CDC: Life Expectancy Decreasing in the U.S.

Life expectancy for the U.S. population in 2015 was 78.8 years, a decrease of 0.1 year from 2014
Life expectancy for the U.S. population in 2015 was 78.8 years, a decrease of 0.1 year from 2014

The National Center for Health Statistics (NCHS) issued a report on the 2015 United States final mortality data on deaths and death rate by demographic and medical characteristics. Mortality patterns among U.S. residents were described according to variables such as sex, race, ethnicity, and cause of death. Data from 2015 and 2014 were further compared to analyze life expectancy estimates; age-adjusted death rates by race, ethnicity, and sex; the top 10 causes of death; and the top 10 causes of infant death.

In 2015, a total of 2,712,630 resident deaths were registered in the U.S., which is 86,212 more than in 2014. Life expectancy for the U.S. population in 2015 was 78.8 years, a decrease of 0.1 year from 2014. In general, the life expectancy for females was consistently higher compared to males. The difference in life expectancy at age 65 between female and males stayed at 2.6 years in 2015. 

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The age-adjusted death rate increased 1.2% from 724.6 deaths per 100,000 standard population in 2014 to 733.1 per 100,000 standard population in 2015. Specifically, these rates increased by 0.9% for non-Hispanic black males, 1.0% for non-Hispanic white males, and by 1.6% for non-Hispanic white females. No significant change in rates were seen for non-Hispanic black females, Hispanic males, and Hispanic females from 2014 to 2015.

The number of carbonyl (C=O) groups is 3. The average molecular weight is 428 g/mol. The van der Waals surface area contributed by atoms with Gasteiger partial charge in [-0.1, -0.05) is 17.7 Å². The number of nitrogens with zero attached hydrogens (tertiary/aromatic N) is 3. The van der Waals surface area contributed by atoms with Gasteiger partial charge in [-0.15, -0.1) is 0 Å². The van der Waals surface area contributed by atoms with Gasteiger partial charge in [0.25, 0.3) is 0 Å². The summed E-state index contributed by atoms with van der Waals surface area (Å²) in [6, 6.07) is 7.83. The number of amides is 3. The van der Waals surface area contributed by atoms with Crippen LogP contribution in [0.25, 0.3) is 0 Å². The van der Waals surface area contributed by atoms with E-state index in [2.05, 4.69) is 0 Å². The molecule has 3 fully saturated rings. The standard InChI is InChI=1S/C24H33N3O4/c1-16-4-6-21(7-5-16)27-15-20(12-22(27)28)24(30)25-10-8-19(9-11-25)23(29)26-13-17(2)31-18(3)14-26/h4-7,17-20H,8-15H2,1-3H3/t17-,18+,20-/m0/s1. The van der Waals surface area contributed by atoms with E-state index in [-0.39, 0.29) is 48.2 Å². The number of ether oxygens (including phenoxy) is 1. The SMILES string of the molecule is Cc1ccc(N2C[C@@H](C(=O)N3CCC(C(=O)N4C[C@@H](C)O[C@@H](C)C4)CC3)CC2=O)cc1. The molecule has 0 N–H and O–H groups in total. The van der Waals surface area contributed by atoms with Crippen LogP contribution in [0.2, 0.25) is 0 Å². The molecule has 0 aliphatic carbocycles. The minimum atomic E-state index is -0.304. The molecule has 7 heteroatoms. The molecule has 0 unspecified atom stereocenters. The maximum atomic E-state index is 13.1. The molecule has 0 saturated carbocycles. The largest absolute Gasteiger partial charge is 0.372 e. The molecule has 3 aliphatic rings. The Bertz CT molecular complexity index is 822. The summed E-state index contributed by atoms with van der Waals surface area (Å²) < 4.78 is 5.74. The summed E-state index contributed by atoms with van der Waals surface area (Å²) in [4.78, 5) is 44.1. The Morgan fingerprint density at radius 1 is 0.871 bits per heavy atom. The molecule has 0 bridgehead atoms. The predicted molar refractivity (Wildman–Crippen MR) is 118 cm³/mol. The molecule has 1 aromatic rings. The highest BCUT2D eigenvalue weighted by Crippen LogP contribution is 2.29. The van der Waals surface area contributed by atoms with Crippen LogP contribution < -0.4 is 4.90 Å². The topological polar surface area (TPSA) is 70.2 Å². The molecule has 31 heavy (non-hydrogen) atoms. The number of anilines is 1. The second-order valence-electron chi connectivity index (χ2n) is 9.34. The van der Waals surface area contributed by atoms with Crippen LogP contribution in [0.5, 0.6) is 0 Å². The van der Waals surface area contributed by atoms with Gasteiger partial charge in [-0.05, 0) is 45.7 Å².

The 10 leading causes of death in 2015 remained the same as in 2014: heart disease, cancer, chronic lower respiratory diseases, unintentional injuries, stroke, Alzheimer's disease, diabetes, influenza and pneumonia, kidney disease, and suicide. These causes comprise 74.2% of all deaths in the U.S. in 2015. Age-adjusted death rates increased for 8 of the 10 leading causes and decreased for one, cancer (–1.7%). No significant change in rates were seen for influenza and pneumonia.

The infant mortality rate (defined as the ratio of infant deaths to live births in a given year) of 589.5 infant deaths per 100,000 live births in 2015 did not significantly differ from the 2014 rate of 582.1 infant deaths per 100,000 live births. 

The 10 leading causes of infant death in 2015 remained the same as in 2014, although two causes exchanged ranks: congenital malformations, low birth weight, sudden infant death syndrome, maternal complications, unintentional injuries, cord and placental complications, bacterial sepsis of newborn, respiratory distress of newborn, disease of the circulatory system, and neonatal hemorrhage. These causes comprise 68.6% of all infant deaths in the U.S. 

For more information visit CDC.gov.